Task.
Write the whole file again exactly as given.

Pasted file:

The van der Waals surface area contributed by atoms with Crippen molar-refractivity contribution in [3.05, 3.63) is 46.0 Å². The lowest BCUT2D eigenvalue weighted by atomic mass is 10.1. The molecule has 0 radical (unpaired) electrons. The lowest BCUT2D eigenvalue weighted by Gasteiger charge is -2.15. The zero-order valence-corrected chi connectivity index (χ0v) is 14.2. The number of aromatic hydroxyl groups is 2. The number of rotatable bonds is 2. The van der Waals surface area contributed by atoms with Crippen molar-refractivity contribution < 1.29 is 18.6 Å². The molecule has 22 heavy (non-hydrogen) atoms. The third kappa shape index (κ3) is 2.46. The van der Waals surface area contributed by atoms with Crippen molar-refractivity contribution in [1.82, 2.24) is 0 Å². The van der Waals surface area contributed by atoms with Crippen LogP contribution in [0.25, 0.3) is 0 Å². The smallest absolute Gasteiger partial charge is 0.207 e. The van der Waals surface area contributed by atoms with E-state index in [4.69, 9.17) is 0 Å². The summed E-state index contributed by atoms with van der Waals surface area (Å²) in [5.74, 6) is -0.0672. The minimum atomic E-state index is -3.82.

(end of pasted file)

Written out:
The van der Waals surface area contributed by atoms with Crippen molar-refractivity contribution in [3.05, 3.63) is 46.0 Å². The lowest BCUT2D eigenvalue weighted by atomic mass is 10.1. The molecule has 0 radical (unpaired) electrons. The lowest BCUT2D eigenvalue weighted by Gasteiger charge is -2.15. The zero-order valence-corrected chi connectivity index (χ0v) is 14.2. The number of aromatic hydroxyl groups is 2. The number of rotatable bonds is 2. The van der Waals surface area contributed by atoms with Crippen molar-refractivity contribution < 1.29 is 18.6 Å². The molecule has 22 heavy (non-hydrogen) atoms. The third kappa shape index (κ3) is 2.46. The van der Waals surface area contributed by atoms with Crippen molar-refractivity contribution in [1.82, 2.24) is 0 Å². The van der Waals surface area contributed by atoms with Crippen LogP contribution in [0.25, 0.3) is 0 Å². The smallest absolute Gasteiger partial charge is 0.207 e. The van der Waals surface area contributed by atoms with E-state index in [4.69, 9.17) is 0 Å². The summed E-state index contributed by atoms with van der Waals surface area (Å²) in [5.74, 6) is -0.0672. The minimum atomic E-state index is -3.82.